Respect, reconciliation, and religious freedom may be key in Pakistan, but what about Iran?
By Ira Sharkansky
JERUSALEM–Two articles define the problem of the United States with respect to state-based and non-state regimes led by intense varieties of Islam. One is Iran, and the other is the Taliban-al Quaeda that spills over between Afghanistan and Pakistan.
The conundrum of Iran is compounded not only by the extremism of the present regime, but by Russian and even more Chinese opposition to serious sanctions, questions about the fragility of the Iranian leadership in the face of domestic opposition, the failure of the Obama administration to move Iran one iota despite a year of engagement, and unknowns about Israel’s patience in holding back against the threat of its destruction.
Intelligence is far from certain about the capacity of any sanctions to move the Iranians–despite their repeated denials–from intentions to create nuclear weapons and missiles to deliver them. There is also uncertainty about the prospect of Chinese cooperation, or the capacity of Germany to keep its companies from supplying important materials to the Iranian program. American intelligence is uncertain also about Israeli intentions, as are Israelis themselves. In what seems a credible summary of that front, the New York Times concludes its article: “The Israelis, officials report, now seemed convinced that the Iranian government is fragile, and that the sanctions might work. They have indicated, with no promises, that they will back off for a while.
Richard N. Haass, the president of the Council on Foreign Relations, who has called in recent weeks for more active American support of the protesters in Iran, returned from Israel in recent days convinced that Mr. Obama had some time. ‘I think we can get through 2010 without a military strike,’ he said. ‘But 2011 could be more dicey.'”
One can quarrel about the utility of sanctions. On one hand, they seemed to work against Saddam Hussein. There is no evidence that he was continuing to produce nuclear, biological, and chemical weapons. On the other hand, the sanctions were not alone in producing that effect. The United States had shown its muscle in 1991, and Israel had earlier destroyed Saddam’s initial efforts to produce nuclear weapons.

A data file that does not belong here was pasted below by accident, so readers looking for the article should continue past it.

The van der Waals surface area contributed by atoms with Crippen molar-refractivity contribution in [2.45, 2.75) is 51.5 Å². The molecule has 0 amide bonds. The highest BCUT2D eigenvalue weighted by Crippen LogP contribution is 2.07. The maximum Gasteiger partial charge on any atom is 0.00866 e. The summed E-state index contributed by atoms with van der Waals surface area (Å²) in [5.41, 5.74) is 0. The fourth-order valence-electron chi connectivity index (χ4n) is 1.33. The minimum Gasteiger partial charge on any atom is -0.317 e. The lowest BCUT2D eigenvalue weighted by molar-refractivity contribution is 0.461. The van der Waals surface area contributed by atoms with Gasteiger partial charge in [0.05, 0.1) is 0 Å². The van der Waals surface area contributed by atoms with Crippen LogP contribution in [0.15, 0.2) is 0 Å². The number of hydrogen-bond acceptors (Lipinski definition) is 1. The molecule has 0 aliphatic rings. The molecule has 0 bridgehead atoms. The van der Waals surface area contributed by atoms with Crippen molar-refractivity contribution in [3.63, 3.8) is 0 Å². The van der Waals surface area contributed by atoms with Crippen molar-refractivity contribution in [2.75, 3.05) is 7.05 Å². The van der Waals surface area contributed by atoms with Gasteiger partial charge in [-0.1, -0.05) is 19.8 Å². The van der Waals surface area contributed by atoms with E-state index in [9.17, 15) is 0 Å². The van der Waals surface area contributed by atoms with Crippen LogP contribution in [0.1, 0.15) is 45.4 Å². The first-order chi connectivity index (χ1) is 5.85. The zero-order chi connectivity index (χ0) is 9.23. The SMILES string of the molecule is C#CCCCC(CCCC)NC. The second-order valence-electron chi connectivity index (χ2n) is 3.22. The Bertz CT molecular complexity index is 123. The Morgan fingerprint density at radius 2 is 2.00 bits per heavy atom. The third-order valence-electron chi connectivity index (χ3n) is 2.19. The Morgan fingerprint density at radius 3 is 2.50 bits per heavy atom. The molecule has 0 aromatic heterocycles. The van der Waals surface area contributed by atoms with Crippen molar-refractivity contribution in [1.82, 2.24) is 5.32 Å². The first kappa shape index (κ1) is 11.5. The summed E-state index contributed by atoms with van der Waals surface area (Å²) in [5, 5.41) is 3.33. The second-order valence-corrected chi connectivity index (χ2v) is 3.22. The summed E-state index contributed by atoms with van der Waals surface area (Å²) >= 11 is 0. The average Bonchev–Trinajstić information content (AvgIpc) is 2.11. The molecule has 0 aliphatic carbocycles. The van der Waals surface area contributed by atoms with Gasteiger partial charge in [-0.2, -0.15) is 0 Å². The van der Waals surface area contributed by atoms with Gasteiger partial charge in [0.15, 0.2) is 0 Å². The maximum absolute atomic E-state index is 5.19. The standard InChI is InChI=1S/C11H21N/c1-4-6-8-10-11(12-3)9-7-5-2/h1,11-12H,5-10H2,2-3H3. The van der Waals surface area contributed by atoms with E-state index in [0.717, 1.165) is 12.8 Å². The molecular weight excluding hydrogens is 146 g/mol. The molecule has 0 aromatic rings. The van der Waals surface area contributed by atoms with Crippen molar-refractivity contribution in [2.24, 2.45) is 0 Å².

The story of Iraq should not encourage the American administration that rhetoric by itself is enough. And if China will not cooperate with sanctions, what else is there?
A former infantry officer in the Marines, currently the head of a think-tank that aspires to build religious freedom worldwide through local partners, spent 10 days in Islamabad and Peshawar “speaking with leaders from across society, including those with direct access to the Taliban.” His conclusion: “Change in Pakistan requires respect, reconciliation, and religious freedom.”
The basic problem is that both Iran and the group of countries that has grown to include Afghanistan, Pakistan, Yemen, and Somalia feature national regimes or regional factions soaked with varieties of religious extremism foreign to western experience.
Sincere believers, even those short of the extremism we associate with Islam, can be oblivious to anything other than their own inner voices.
In recent weeks I have been in the middle of e-mail conversations between American Protestants of different theocratic persuasions who ridicule one another due to the certainty of each that they alone understand holy texts correctly. By all signs apparent to a secular reader, those texts can only be described as amorphous, especially with respect to what they might be predicting two millennia after their composition.
With all their good intentions, how can Americans assess what it would take by way of respect, reconciliation, and religious freedom to bring Iranians, Afghans, Pakistanis and others to abandon doctrines that prescribe death for non-believers?
It is far easier to describe the problems of the United States with respect to those places than to suggest solutions. Perhaps there are none. There are too many Muslims, too many of them too convinced about beliefs that involve both certainty and violence.
It is appropriate to caution against reliance on rhetoric of a kind that has been unable to convince even members of the United States Congress to abandon their own prior commitments.
Beyond that, there may be no good advice beyond warning that coming years may be dicey.
Sharkansky is professor emeritus of political science at Hebrew University.